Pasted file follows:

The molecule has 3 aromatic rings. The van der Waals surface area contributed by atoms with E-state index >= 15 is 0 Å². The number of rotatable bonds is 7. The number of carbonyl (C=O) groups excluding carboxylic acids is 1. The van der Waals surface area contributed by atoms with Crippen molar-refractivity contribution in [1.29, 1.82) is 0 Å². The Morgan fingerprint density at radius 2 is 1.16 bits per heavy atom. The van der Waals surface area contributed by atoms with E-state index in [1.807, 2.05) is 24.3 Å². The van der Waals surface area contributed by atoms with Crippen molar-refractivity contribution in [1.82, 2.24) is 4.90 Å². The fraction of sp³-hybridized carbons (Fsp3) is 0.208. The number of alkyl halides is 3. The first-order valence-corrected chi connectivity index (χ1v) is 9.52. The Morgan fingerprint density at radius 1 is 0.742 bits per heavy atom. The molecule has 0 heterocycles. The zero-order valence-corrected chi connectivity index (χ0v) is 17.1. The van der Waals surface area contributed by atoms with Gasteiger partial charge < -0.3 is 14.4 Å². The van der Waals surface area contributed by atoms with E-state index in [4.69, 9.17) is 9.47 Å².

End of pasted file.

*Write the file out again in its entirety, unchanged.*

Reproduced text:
The molecule has 3 aromatic rings. The van der Waals surface area contributed by atoms with E-state index >= 15 is 0 Å². The number of rotatable bonds is 7. The number of carbonyl (C=O) groups excluding carboxylic acids is 1. The van der Waals surface area contributed by atoms with Crippen molar-refractivity contribution in [1.29, 1.82) is 0 Å². The Morgan fingerprint density at radius 2 is 1.16 bits per heavy atom. The van der Waals surface area contributed by atoms with E-state index in [1.807, 2.05) is 24.3 Å². The van der Waals surface area contributed by atoms with Crippen molar-refractivity contribution in [1.82, 2.24) is 4.90 Å². The fraction of sp³-hybridized carbons (Fsp3) is 0.208. The number of alkyl halides is 3. The first-order valence-corrected chi connectivity index (χ1v) is 9.52. The Morgan fingerprint density at radius 1 is 0.742 bits per heavy atom. The molecule has 0 heterocycles. The zero-order valence-corrected chi connectivity index (χ0v) is 17.1. The van der Waals surface area contributed by atoms with Gasteiger partial charge < -0.3 is 14.4 Å². The van der Waals surface area contributed by atoms with E-state index in [4.69, 9.17) is 9.47 Å².